In this segment from Motley Fool Money, host Chris Hill and analysts David Kretzmann, Jason Moser, and Aaron Bush talk about the GDPR, which has recently had companies big and small scurrying to get you to renew your consent for how they use your data, and moving even faster to implement systems that won't earn them big fines for misusing it.

What is the General Data Protection Regulation, and what new rights does it give you? And how will it impact the businesses that operate using that data? The Fools explain.

A full transcript follows the video.

This video was recorded on May 25, 2018.

Chris Hill: Chances are, if you're listening to us right now, that you've received more than a few "Update to our privacy policy" emails this week. That is because May 25th was GDPR day. GDPR stands for General Data Protection Regulation. This is the E.U.'s new data privacy law that went into effect. Aaron, there are a couple of different threads we can pull here. First and foremost, this seems like a small win for us as individuals.

Aaron Bush: I think so. What this is, it's a new law that lets E.U. citizens gain more control of their data, and it forces companies who operate and serve those E.U. citizens to be more responsible with that data. That's the biggest picture of what that means. So, all of these companies that have worked with E.U. citizens, whether they're European companies or North American, U.S.-based companies, they've had to work incredibly hard to improve their data processes, update them, and invest in the teams to make that happen. I do think it's ultimately a good thing for individuals.

A couple things that it gives new rights to users for: it gives rights to access what data companies have on you. You can see what all these companies have tracked for you. You can ask to rectify data or delete data or withdraw consent from different things. It's one step closer toward individuals truly owning their data. It's not all the way there yet, but starting in the E.U., it's a big step.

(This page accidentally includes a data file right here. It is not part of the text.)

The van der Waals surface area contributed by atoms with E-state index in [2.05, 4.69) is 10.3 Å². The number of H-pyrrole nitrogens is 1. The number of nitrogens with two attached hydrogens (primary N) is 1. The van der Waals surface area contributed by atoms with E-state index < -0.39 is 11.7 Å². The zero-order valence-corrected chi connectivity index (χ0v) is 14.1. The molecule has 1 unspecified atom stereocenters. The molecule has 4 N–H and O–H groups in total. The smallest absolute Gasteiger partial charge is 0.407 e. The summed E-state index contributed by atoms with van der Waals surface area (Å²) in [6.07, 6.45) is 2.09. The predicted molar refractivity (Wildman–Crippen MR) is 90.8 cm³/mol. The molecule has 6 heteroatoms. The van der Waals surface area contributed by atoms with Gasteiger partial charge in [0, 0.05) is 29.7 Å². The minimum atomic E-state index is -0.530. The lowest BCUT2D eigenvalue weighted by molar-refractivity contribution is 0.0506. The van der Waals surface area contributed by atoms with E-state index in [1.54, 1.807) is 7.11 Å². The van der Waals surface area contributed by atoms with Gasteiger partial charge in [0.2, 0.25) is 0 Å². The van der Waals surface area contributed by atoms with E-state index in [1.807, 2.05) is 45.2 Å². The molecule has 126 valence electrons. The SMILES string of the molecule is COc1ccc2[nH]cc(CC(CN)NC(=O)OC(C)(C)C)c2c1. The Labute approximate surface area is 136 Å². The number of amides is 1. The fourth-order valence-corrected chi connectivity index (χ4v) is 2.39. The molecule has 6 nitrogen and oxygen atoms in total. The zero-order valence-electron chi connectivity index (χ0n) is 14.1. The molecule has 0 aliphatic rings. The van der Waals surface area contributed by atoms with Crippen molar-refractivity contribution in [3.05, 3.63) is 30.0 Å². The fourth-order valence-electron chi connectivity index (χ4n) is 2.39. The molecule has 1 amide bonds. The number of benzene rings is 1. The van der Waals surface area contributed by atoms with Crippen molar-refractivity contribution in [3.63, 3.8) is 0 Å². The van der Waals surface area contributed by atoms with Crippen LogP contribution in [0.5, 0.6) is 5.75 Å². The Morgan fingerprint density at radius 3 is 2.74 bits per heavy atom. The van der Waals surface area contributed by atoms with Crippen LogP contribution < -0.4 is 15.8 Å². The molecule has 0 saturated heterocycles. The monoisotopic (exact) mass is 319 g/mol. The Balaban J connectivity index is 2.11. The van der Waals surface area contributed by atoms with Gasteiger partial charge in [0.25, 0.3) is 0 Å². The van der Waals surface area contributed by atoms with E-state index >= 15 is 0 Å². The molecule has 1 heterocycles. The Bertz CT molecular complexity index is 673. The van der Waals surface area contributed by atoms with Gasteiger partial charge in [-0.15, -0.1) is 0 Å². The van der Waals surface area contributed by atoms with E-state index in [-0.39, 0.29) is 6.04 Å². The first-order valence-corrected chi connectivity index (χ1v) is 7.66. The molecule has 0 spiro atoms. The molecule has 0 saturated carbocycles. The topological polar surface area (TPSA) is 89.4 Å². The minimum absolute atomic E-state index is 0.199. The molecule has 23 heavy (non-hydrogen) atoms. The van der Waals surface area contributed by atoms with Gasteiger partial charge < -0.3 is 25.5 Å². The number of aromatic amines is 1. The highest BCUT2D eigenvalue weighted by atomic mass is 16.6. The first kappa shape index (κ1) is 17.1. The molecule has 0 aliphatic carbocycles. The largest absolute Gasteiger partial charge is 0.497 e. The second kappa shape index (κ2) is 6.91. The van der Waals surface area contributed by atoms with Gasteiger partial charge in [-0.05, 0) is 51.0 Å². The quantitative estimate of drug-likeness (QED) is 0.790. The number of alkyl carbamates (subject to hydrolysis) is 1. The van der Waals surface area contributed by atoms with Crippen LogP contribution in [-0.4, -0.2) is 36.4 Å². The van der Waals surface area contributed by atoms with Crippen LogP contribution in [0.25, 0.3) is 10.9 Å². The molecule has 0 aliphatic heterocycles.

David Kretzmann: I don't know if Aaron mentioned this, but the fine for companies that don't comply with these new regulations would be up to 4% of your annual global revenue. Not profit, but revenue. This clearly going after the tech incumbents who have been skirting over ways to pay taxes in Europe. At the same time, that means a lot of smaller companies, it's going to be even more challenging and expensive to comply with regulations in the E.U. Just speaking for our teams here at The Motley Fool, we're a company with several hundred employees, but we've had a pretty big team spending months working on getting compliant with these new rules. And you even have some companies that basically suspended their websites in Europe until they can figure this out, and whether it's viable for them to be there -- including Tronc, the publisher of the LA Times and New York Daily News. Tronc, at this point, you cannot access it in Europe. This is obviously going after the tech incumbents. But at the same time, they're the companies that have the resources and the time to make sure they are compliant.

Hill: Yeah. So, in terms of Facebook and Alphabet and the advertising business, as David said, they have the resources to deal with it. I'm not necessarily worried about their ability to make more money. But I'm wondering if, long-term, the ripple effect here is that, if there's a lowered ability to target ads, then those ads, in theory, becomes less effective, marketing becomes more of a challenge, and maybe the ROI isn't as great.

Bush: I think that's probably directionally accurate. I also think there could be regional differences in how you target people in different regions. If I'm starting a newspaper in the U.S., for example, I don't know if I would want to open access to E.U. citizens, because it could completely change the way I have to build my team, work with the data. I don't know enough about it to say that that's true, but I know a lot of companies right now are going through issues like that. So, it definitely is like, how well can you target, but it's also, how well can you keep on doing what you're doing.

Suzanne Frey, an executive at Alphabet, is a member of The Motley Fool's board of directors. Aaron Bush owns shares of GOOG and FB. Chris Hill has no position in any of the stocks mentioned. David Kretzmann owns shares of GOOG and FB. Jason Moser has no position in any of the stocks mentioned. The Motley Fool owns shares of and recommends GOOGL, GOOG, and FB. The Motley Fool has a disclosure policy.